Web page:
Developers Sue Apple Over App Store Fees in Latest Class Action Lawsuit

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Apple is facing a new class-action lawsuit from iOS developers who claim that the company uses its monopoly in the App Store to impose "profit-killing" commissions.

Filed on Tuesday in the U.S. District Court for the Northern District of California in San Jose, the lawsuit argues that the tech giant's practice of instating a 30 percent commission rate on all app sales is anticompetitive and "sets the stage for Apple to abuse its market power."

The suit also takes aim at Apple's minimum $0.99 price requirement for paid apps in the App Store and in-app purchases, as well as the annual $99 Apple Developer fee, calling these policies "especially damaging to smaller and new developers."
"Between Apple's 30 percent cut of all App Store sales, the annual fee of $99 and pricing mandates, Apple blatantly abuses its market power to the detriment of developers, who are forced to use the only platform available to them to sell their iOS app," said Steve Berman, managing partner of Hagens Berman and attorney representing the proposed class of developers. "In a competitive landscape, this simply would not happen."

"Today's lawsuit seeks to force Apple to end its abusive monopoly and allow competition in the distribution of iOS apps and related products, to get rid of its pricing mandates, and to reimburse developers for overcharges made through abuse of its monopoly power."

"We think app developers should be rewarded fairly for their creations, not over-taxed by a corporate giant," Berman said. "After 11 years of monopoly conduct and profits, we think it's high time that a court examine Apple's practices on behalf of iOS app developers and take action as warranted by the law and facts."
Hagens Berman won a suit against Apple and various publishing companies in 2016 that settled for a total of $560 million on behalf of e-book purchasers, who said they were forced to pay "artificially high prices due to Apple and the publishing companies' colluded price-fixing." That suit went to the Supreme Court, where the Court ruled against Apple.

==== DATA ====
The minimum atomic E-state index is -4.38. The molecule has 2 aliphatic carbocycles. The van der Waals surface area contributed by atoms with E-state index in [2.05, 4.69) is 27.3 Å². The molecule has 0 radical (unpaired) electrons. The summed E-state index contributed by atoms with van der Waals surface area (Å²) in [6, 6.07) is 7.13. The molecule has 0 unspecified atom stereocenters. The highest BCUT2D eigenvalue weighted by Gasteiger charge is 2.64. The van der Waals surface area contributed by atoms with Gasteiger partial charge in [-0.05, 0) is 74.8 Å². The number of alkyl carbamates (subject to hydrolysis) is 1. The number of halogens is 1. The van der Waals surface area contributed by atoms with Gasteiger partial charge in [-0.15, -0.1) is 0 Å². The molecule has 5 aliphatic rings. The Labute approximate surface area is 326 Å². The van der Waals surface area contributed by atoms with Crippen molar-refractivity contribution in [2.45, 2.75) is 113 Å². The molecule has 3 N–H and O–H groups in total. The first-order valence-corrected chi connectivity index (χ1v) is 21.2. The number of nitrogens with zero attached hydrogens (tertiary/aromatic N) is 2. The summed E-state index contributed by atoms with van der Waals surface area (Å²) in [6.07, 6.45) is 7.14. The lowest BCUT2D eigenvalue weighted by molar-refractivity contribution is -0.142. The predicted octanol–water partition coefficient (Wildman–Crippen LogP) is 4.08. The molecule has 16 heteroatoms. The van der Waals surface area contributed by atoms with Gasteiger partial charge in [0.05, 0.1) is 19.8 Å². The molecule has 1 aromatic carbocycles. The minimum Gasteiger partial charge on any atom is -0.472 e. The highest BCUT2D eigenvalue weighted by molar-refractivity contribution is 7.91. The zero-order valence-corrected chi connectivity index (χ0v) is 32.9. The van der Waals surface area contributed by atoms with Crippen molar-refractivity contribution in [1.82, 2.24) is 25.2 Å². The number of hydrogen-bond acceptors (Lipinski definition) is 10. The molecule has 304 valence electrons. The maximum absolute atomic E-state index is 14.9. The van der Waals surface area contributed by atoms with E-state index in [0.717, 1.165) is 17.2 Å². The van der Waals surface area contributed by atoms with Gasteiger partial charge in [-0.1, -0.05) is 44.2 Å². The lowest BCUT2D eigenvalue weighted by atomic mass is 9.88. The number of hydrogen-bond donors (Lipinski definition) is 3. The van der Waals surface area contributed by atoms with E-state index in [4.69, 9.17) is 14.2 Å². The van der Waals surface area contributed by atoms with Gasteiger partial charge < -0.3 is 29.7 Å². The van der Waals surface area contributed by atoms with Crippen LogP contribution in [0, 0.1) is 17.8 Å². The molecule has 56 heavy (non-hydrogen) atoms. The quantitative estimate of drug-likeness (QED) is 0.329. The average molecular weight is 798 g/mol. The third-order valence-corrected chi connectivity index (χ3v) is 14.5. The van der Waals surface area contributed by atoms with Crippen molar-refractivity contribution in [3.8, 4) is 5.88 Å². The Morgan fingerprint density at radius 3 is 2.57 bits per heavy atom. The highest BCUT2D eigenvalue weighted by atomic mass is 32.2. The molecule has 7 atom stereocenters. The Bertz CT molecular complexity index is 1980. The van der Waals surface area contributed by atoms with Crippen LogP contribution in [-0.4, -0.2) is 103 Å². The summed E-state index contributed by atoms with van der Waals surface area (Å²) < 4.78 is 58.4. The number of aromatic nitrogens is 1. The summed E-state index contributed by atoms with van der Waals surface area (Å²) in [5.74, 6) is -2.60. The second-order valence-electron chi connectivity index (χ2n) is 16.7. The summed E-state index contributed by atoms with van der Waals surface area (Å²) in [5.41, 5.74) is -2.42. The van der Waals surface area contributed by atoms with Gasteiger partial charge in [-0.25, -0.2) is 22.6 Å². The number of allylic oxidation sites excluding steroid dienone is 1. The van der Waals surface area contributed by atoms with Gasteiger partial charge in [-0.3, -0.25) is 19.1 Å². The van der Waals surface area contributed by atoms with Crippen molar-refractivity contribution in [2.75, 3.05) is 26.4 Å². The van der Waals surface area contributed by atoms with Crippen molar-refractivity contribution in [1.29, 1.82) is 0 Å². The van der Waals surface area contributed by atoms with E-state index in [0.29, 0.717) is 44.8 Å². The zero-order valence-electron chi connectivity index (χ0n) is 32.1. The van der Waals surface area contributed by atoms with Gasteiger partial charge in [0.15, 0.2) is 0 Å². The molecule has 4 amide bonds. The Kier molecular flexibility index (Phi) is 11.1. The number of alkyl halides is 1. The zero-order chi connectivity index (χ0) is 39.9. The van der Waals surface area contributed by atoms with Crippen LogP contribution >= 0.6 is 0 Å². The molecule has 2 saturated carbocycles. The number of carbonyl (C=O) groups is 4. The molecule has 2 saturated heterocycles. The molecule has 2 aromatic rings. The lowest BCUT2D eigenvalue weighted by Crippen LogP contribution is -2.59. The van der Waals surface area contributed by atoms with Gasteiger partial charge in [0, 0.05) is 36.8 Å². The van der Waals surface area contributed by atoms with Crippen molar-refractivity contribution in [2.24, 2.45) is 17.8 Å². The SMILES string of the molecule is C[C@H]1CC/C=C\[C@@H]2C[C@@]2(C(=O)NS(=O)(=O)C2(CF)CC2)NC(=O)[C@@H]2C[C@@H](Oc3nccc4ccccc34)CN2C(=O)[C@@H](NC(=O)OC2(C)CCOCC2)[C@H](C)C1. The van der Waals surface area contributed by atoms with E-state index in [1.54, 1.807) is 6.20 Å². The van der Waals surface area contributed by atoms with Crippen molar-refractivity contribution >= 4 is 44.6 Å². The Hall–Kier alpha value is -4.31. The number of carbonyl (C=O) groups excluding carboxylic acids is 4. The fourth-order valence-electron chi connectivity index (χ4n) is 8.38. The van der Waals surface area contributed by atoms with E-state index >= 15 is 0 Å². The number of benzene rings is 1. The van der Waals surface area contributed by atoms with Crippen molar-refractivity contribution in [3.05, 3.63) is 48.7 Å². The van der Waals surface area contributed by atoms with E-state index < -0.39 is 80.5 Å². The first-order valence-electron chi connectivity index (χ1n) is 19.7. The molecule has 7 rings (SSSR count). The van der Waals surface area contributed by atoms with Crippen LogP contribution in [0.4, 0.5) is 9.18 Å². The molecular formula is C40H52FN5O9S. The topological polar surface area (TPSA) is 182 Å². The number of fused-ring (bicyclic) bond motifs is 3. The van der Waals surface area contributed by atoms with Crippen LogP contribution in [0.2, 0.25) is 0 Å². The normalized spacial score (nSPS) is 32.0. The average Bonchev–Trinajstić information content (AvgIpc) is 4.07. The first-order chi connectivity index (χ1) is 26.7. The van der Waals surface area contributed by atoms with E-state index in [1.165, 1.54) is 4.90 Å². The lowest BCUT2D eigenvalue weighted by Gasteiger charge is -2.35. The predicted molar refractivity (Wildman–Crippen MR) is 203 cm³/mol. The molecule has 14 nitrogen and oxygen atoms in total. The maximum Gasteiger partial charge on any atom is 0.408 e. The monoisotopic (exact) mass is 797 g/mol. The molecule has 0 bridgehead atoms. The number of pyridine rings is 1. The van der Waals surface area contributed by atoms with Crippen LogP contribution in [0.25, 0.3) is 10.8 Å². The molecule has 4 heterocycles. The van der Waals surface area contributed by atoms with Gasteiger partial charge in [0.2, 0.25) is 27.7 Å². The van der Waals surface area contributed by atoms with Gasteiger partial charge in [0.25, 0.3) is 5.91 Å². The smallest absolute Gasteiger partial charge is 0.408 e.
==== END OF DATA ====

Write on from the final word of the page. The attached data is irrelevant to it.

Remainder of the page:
The latest class action accuses Apple of violating federal antitrust law and California's unfair competition law.

Article Link: Developers Sue Apple Over App Store Fees in Latest Class Action Lawsuit
 
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mm1250

macrumors 6502
Sep 3, 2007
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I agree with the lawsuit.

Just like macOS and ms windows. If your not allowing apps to be installed outside your App Store than your creating a monopoly that forces everyone to go through you to install apps on their phones. Hence creating an increase in price to the consumer.
 

BWhaler

macrumors 68030
Jan 8, 2003
2,840
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This is idiotic. Every store front charges a percent of sale price. It’s how retail works. If Walmart is the only supermarket in town, a common situation nowadays, are they forbidden for taking a percent of sale?

I like the $99 fee. If it was free, there would be endless junkware in the App Store...and there is quite a bit today showing how low of a barrier 99 bucks is.
 
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maerz001

macrumors 65816
Nov 2, 2010
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In my opinion a 30% fee is not enough! It is apple’s store they can charge whatever they want. I’d double the fee to 60% until developers learn that it’s a privilege to be able to make apps for apple
Come on. The iphone lives also from non apple apps. Its a win win.
If all app developers would pull their apps at the same time the iphone would be dead
 

macfacts

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Oct 7, 2012
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In my opinion a 30% fee is not enough! It is apple’s store they can charge whatever they want. I’d double the fee to 60% until developers learn that it’s a privilege to be able to make apps for apple

Apple should charge customers to enter the app store like Costco.
 
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maerz001

macrumors 65816
Nov 2, 2010
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Abusive monopoly? They haven’t done anything wrong. They’re very clear what prices they’re going to charge you. It’s like going to McDonald’s and ordering a Big Mac for $4 and getting mad at them for charging you sales tax.
No its not cos you have thousands of burger places who make the competition.
But just two app stores
 

Heineken

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Jan 27, 2018
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I agree with the lawsuit.

Just like macOS and ms windows. If your not allowing apps to be installed outside your App Store than your creating a monopoly that forces everyone to go through you to install apps on their phones. Hence creating an increase in price to the consumer.
You make no sense whatsoever.
 

Tivoli_